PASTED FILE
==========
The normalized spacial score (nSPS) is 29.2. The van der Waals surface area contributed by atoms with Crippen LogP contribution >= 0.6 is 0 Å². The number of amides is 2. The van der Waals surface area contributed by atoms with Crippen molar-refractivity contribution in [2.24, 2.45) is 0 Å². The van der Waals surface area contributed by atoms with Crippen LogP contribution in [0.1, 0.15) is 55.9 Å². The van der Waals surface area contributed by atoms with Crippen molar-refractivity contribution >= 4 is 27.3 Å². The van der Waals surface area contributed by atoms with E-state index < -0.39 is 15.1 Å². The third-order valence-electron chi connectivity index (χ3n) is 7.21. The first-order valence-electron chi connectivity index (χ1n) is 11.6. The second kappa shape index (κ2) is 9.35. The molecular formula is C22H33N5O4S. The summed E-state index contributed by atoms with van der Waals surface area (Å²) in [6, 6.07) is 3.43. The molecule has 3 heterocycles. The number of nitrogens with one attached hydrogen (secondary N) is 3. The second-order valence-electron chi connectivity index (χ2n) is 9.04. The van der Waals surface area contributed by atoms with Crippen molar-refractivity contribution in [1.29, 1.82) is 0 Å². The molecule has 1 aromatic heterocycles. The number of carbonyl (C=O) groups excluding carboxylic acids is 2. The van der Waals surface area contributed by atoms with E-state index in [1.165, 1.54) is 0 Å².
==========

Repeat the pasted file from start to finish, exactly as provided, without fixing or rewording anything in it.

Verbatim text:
The normalized spacial score (nSPS) is 29.2. The van der Waals surface area contributed by atoms with Crippen LogP contribution >= 0.6 is 0 Å². The number of amides is 2. The van der Waals surface area contributed by atoms with Crippen molar-refractivity contribution in [2.24, 2.45) is 0 Å². The van der Waals surface area contributed by atoms with Crippen LogP contribution in [0.1, 0.15) is 55.9 Å². The van der Waals surface area contributed by atoms with Crippen molar-refractivity contribution >= 4 is 27.3 Å². The van der Waals surface area contributed by atoms with E-state index < -0.39 is 15.1 Å². The third-order valence-electron chi connectivity index (χ3n) is 7.21. The first-order valence-electron chi connectivity index (χ1n) is 11.6. The second kappa shape index (κ2) is 9.35. The molecular formula is C22H33N5O4S. The summed E-state index contributed by atoms with van der Waals surface area (Å²) in [6, 6.07) is 3.43. The molecule has 3 heterocycles. The number of nitrogens with one attached hydrogen (secondary N) is 3. The second-order valence-electron chi connectivity index (χ2n) is 9.04. The van der Waals surface area contributed by atoms with Crippen molar-refractivity contribution in [1.29, 1.82) is 0 Å². The molecule has 1 aromatic heterocycles. The number of carbonyl (C=O) groups excluding carboxylic acids is 2. The van der Waals surface area contributed by atoms with E-state index in [1.165, 1.54) is 0 Å².